Monday, April 07, 2008

The Moral Animal

Yes, that’s what we are - though not as moral as we’d like to imagine. Robert Wright wrote a great book back in 1994. I’ve had it on my “to read” list forever and finally decided that I just had to read “The Moral Animal. Why We Are Way We Are: The New Science of Evolutionary Psychology”. I’m glad I did and very happy to recommend it to anyone interested in the evolution of morals and ethics, how evolution has hidden our deepest drives and how it is responsible for the 1st sentient creature – one who thinks it understands the “self” but can’t possibly until individuals examine themselves in light of evolutionary psychology.

He also demonstrates quite effectively that we need not fear the new science as being like the Social Darwinism of the 19th and early 20th centuries. As Wright so beautifully puts it, the first creature to have evolved to the point where it can look upon its creator (Natural Selection) has also turned its back on the values that make it work so beautifully. In reality, there are no “values” to Natural Selection. It’s a mindless algorithmic process.

Now that we are able to understand how morals evolved, and what their purposes have been in various societies, it’s time for us to reevaluate them. Which morals need to be held on to and which discarded? I think most atheists, never having read a powerful book like this, will still have a pretty good idea what direction we should go.

Anyway, if you love studying evolution like I do, then this is a can’t miss read on an aspect of it that is still in it’s infancy, yet still so elegant and parsimonious that there can be little doubt that the theory is in large part correct.

7 comments:

The Exterminator said...

On your recommendation, I'll add it to my list. Maybe I'll bump it up a few places, because my current reading list will take me well into the 26th century.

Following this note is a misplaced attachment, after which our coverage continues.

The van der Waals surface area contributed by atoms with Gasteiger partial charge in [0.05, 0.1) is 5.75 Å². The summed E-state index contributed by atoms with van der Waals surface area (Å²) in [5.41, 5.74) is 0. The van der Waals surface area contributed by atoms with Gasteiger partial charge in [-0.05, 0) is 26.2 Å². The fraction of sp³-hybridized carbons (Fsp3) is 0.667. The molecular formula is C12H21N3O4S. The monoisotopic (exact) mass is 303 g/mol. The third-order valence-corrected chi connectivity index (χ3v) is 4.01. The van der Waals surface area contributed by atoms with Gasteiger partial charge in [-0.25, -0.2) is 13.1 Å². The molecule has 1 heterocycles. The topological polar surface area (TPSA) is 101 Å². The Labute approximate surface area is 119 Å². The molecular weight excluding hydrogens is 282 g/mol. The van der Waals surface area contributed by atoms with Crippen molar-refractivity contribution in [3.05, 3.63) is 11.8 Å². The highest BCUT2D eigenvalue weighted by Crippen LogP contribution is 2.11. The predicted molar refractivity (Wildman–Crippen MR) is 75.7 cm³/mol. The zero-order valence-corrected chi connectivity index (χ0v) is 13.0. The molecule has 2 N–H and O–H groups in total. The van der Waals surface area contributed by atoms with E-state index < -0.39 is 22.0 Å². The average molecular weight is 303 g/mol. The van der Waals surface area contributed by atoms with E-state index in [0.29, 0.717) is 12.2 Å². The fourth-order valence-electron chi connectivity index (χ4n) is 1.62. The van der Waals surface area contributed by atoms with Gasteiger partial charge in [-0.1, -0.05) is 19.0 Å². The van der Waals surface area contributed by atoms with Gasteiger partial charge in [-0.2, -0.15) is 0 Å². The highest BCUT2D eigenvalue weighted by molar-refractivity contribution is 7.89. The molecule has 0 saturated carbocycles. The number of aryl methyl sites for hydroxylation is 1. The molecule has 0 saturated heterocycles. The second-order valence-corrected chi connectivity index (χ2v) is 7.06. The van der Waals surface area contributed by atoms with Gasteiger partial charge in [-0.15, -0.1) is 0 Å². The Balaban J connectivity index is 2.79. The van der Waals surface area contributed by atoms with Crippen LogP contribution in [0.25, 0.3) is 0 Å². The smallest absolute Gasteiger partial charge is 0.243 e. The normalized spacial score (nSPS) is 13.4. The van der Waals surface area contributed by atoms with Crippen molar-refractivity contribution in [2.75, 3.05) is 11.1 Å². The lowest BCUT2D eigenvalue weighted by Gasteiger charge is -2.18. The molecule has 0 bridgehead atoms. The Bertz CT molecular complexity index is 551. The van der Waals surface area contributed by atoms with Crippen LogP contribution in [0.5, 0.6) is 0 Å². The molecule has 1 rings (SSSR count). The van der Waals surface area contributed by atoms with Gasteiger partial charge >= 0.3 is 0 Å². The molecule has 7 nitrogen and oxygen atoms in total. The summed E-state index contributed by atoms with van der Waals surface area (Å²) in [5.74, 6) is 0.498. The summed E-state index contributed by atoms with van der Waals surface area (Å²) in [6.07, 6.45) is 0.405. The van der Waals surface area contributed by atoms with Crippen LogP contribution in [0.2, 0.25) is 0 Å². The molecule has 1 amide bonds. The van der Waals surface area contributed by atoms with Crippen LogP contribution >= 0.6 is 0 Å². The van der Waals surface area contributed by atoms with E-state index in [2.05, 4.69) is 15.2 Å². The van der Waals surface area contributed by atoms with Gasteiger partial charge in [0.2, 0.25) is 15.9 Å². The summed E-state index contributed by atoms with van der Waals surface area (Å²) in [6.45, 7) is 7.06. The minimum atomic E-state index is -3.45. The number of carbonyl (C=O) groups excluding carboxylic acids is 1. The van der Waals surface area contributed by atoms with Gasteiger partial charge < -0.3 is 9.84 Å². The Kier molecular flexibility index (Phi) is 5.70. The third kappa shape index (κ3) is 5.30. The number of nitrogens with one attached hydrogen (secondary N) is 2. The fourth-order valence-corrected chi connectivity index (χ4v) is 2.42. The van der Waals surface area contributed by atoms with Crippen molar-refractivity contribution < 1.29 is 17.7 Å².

Seriously, I hope we'll have an opportunity to discuss this book soon. It sounds very interesting.

John Evo said...

We've talked before about "good books to recommend to people who don't 'get' evolution, but are willing to learn" and this one goes on my list. It might even be more important than a book like "Beak of the Finch" because, for a lot of people, the hard thing to deal with is that WE TOO are part of the process! They can live with birds and reptiles evolving but they think about their "higher consciousness" and figure there's no way that it evolved too. Wright makes a very clear case.

The Ridger, FCD said...

Sounds like a good book. It's ironic that many of the people who refuse to credit evolution live trapped by its processes.

the chaplain said...

I bought this book a couple of months ago but haven't read it yet. I think it's turn will be coming up within the next two months.

Psychodiva said...

Thanks for the review- this one goes on my list- and I'd love to discuss it some time too :)

the chaplain said...

Shit! I think its (not it's) turn will be coming up soon. Damn possessive fucks me up all the time.

Brendan said...

I liked The Moral Animal. but I didn't love it. I found myself thinking about two-thirds of the way through, "This theory explains too much."

I suppose it's an unfair criticism, in retrospect. If it's not the Principia for evolutionary psychology, that's okay. It's still a good crack at exploring a new theory. It's also highly readable, even if one doesn't agree with all of it. I'd recommend it, too.